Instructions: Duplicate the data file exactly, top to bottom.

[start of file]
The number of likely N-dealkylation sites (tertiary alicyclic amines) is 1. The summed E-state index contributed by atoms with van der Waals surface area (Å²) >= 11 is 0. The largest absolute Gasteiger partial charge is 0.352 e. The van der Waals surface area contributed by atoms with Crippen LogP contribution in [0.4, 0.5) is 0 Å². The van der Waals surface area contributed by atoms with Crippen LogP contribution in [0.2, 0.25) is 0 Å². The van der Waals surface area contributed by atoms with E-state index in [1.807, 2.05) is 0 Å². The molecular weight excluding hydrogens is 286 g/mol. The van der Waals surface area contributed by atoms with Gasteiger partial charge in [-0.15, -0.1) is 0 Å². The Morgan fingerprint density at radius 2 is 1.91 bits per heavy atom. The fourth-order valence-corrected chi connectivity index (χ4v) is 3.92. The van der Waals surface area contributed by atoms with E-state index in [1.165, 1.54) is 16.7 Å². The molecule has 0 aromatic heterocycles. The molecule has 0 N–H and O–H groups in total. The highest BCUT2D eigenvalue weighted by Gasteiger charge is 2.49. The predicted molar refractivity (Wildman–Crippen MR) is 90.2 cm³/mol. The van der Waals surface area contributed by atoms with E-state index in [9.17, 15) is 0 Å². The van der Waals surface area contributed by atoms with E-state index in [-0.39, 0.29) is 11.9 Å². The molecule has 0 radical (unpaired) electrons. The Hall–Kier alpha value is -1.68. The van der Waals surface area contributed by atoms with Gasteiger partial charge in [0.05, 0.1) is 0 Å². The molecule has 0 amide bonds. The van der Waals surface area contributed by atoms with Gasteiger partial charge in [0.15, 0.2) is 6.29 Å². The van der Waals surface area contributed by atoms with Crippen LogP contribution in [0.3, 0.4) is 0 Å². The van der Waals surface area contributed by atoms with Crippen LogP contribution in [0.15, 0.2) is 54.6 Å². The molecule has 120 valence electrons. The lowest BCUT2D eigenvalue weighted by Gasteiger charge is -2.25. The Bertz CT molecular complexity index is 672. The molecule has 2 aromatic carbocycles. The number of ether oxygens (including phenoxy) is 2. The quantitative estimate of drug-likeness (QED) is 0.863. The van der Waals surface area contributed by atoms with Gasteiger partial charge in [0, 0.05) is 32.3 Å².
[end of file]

The number of likely N-dealkylation sites (tertiary alicyclic amines) is 1. The summed E-state index contributed by atoms with van der Waals surface area (Å²) >= 11 is 0. The largest absolute Gasteiger partial charge is 0.352 e. The van der Waals surface area contributed by atoms with Crippen LogP contribution in [0.4, 0.5) is 0 Å². The van der Waals surface area contributed by atoms with Crippen LogP contribution in [0.2, 0.25) is 0 Å². The van der Waals surface area contributed by atoms with E-state index in [1.807, 2.05) is 0 Å². The molecular weight excluding hydrogens is 286 g/mol. The van der Waals surface area contributed by atoms with Gasteiger partial charge in [-0.15, -0.1) is 0 Å². The Morgan fingerprint density at radius 2 is 1.91 bits per heavy atom. The fourth-order valence-corrected chi connectivity index (χ4v) is 3.92. The van der Waals surface area contributed by atoms with E-state index in [1.165, 1.54) is 16.7 Å². The molecule has 0 aromatic heterocycles. The molecule has 0 N–H and O–H groups in total. The highest BCUT2D eigenvalue weighted by Gasteiger charge is 2.49. The predicted molar refractivity (Wildman–Crippen MR) is 90.2 cm³/mol. The van der Waals surface area contributed by atoms with E-state index in [9.17, 15) is 0 Å². The van der Waals surface area contributed by atoms with E-state index in [-0.39, 0.29) is 11.9 Å². The molecule has 0 radical (unpaired) electrons. The Hall–Kier alpha value is -1.68. The van der Waals surface area contributed by atoms with Gasteiger partial charge in [0.05, 0.1) is 0 Å². The molecule has 0 amide bonds. The van der Waals surface area contributed by atoms with Gasteiger partial charge in [0.15, 0.2) is 6.29 Å². The van der Waals surface area contributed by atoms with Crippen LogP contribution in [0.3, 0.4) is 0 Å². The van der Waals surface area contributed by atoms with Crippen LogP contribution in [0.15, 0.2) is 54.6 Å². The molecule has 120 valence electrons. The lowest BCUT2D eigenvalue weighted by Gasteiger charge is -2.25. The Bertz CT molecular complexity index is 672. The molecule has 2 aromatic carbocycles. The number of ether oxygens (including phenoxy) is 2. The quantitative estimate of drug-likeness (QED) is 0.863. The van der Waals surface area contributed by atoms with Gasteiger partial charge in [0, 0.05) is 32.3 Å².